But one thing I haven’t read about anywhere are the technical implications of +1 and the way it deals with canonicalization of votes, which currently is significantly inferior to both Facebook and Twitter.
There are all kinds of reasons why a publisher or ecommerce store might want to include parameters in the URLs people bookmark.
- Various kinds of tracking data
- Dynamic landing pages based upon advertising campaign (even with Adwords)
A user lands on a page, and you want to ensure that whatever they bookmark or share with friends or family is the exact same content/offer that they saw themselves, or that the initial source for the traffic is correctly counted to evaluate advertising campaigns.
This is especially important with affiliate marketing if you are a vendor who wants to ensure that affiliates get attribution for the traffic/customers they send.
- You see people use multiple browsers on one PC, and cookies are not necessarily shared
- Then you get people who have multiple computers in their home
- Then you have tablet PCs… someone might find a product on their desktop PC, but when they want to share the product with a significant other before making a purchase, they might do so on their iPad, loading a page from shared bookmarks.
- As mobile browsers become more powerful, a phone could also be the device used for bookmarking.
I don’t think it is possible to get everything perfect, to get correctly attributed tracking, ensure bookmarks are handled correctly etc (especially when paramters that remain visible can affect conversion), but I personally feel it is important to do whatever you can to ensure valid tracking data and attribution.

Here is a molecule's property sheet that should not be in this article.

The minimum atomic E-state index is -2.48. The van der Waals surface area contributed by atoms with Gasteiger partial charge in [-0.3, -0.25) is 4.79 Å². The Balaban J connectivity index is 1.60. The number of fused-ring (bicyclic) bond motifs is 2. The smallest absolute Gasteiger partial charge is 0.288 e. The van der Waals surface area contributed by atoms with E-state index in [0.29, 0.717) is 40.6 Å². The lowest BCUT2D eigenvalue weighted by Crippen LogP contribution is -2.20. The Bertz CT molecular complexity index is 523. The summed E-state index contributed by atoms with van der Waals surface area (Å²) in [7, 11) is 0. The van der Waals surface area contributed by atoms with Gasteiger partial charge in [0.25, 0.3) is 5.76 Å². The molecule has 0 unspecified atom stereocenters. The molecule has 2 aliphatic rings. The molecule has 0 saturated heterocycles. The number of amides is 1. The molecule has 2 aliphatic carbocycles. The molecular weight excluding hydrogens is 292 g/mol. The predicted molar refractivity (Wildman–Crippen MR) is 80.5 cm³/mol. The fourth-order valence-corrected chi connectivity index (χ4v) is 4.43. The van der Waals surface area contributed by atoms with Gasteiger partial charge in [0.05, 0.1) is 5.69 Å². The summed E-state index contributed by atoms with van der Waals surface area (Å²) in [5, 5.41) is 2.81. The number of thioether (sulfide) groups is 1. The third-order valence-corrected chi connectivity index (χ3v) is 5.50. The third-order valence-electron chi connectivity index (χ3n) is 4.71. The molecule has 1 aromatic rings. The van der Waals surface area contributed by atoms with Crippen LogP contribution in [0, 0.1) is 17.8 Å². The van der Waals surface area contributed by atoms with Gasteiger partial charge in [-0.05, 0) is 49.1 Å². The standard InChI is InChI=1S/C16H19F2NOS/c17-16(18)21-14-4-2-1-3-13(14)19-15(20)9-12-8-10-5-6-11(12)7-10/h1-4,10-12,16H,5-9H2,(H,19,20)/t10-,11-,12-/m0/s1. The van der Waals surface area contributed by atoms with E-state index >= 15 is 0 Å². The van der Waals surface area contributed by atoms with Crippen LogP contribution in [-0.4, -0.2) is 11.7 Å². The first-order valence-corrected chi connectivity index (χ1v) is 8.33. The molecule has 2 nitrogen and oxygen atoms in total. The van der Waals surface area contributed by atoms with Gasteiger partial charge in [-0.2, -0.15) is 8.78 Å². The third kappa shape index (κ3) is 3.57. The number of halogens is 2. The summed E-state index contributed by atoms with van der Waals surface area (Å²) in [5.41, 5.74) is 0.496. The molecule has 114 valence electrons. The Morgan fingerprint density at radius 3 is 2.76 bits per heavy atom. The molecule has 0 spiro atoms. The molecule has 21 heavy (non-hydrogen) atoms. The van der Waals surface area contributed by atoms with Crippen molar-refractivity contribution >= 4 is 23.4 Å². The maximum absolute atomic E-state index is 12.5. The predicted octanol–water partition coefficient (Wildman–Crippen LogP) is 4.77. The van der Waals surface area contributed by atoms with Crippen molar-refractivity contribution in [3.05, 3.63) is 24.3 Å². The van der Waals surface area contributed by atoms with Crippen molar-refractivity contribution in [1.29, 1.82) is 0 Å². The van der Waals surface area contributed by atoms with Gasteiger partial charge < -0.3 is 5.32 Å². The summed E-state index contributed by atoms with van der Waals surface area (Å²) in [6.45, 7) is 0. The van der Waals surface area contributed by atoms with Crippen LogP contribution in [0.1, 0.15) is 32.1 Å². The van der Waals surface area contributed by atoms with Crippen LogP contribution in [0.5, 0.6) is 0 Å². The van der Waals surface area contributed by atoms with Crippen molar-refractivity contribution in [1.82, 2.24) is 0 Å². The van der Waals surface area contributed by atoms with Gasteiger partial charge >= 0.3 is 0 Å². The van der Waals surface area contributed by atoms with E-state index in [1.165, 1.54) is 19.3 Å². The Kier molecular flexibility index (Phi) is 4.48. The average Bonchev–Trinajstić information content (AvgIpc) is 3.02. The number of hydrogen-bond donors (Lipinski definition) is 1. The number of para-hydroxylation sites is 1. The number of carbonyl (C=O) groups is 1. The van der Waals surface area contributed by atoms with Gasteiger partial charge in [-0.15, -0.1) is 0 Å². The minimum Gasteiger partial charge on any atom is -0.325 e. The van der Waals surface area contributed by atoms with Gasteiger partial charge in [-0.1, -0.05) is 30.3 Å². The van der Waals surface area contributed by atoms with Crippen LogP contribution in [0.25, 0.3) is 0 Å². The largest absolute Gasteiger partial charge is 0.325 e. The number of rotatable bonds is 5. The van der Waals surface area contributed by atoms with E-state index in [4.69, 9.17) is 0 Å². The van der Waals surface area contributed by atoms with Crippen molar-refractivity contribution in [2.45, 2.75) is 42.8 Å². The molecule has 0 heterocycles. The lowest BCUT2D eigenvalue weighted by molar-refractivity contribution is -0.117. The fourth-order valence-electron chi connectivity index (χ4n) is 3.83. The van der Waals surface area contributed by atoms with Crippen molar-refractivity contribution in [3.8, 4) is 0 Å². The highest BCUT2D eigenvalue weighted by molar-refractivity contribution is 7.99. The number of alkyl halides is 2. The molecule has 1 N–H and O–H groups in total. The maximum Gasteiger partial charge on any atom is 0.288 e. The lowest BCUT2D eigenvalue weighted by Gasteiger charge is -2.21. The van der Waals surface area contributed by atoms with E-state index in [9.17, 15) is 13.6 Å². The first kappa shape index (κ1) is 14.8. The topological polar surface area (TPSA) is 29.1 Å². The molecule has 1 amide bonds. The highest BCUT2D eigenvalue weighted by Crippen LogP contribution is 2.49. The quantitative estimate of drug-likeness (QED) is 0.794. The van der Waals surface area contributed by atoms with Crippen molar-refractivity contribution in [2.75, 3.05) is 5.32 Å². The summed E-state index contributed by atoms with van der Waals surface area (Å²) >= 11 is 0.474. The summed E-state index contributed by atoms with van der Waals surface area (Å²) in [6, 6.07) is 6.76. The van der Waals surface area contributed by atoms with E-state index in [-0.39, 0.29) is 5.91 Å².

Facebook & Twitter – 2 Different Methods
Both Facebook & Twitter allow you to define tracking parameters or links for their share buttons, but they do it different ways.
With Twitter it is defined within the Twitter button by defining the url and counturl parameters.
The URL is whatever link you want shared, and the most popular way to use it is probably a tracking service such as bit.ly, but at the same time adding additional Google Analytics tracking variables to the URL that is bookmarked within bit.ly.
This is what the Twitter code looks like
And this is the result (this uses my affiliate link for uQast, but notice that the count shown is an aggregate canonical value because of the defined counturl
With Facebook it is a little different – within the button code you include the tracking link you want to share, and the “counturl” is actually grabbed from the Facebook Open Graph meta data on the destination page.
Facebook also pull in the thumbnail and descriptions from that meta data.
This is what the code looks like
<script src="http://connect.facebook.net/en_US/all.js#xfbml=1"></script><fb:like ref="13312" href="http://welcome.uqast.com/page13312" send="false" width="120" show_faces="false" layout="button_count" ></fb:like>
The result is an aggregate count even though every shared URL from the like button could be completely different.
Google +1 Only Gets Half A Banana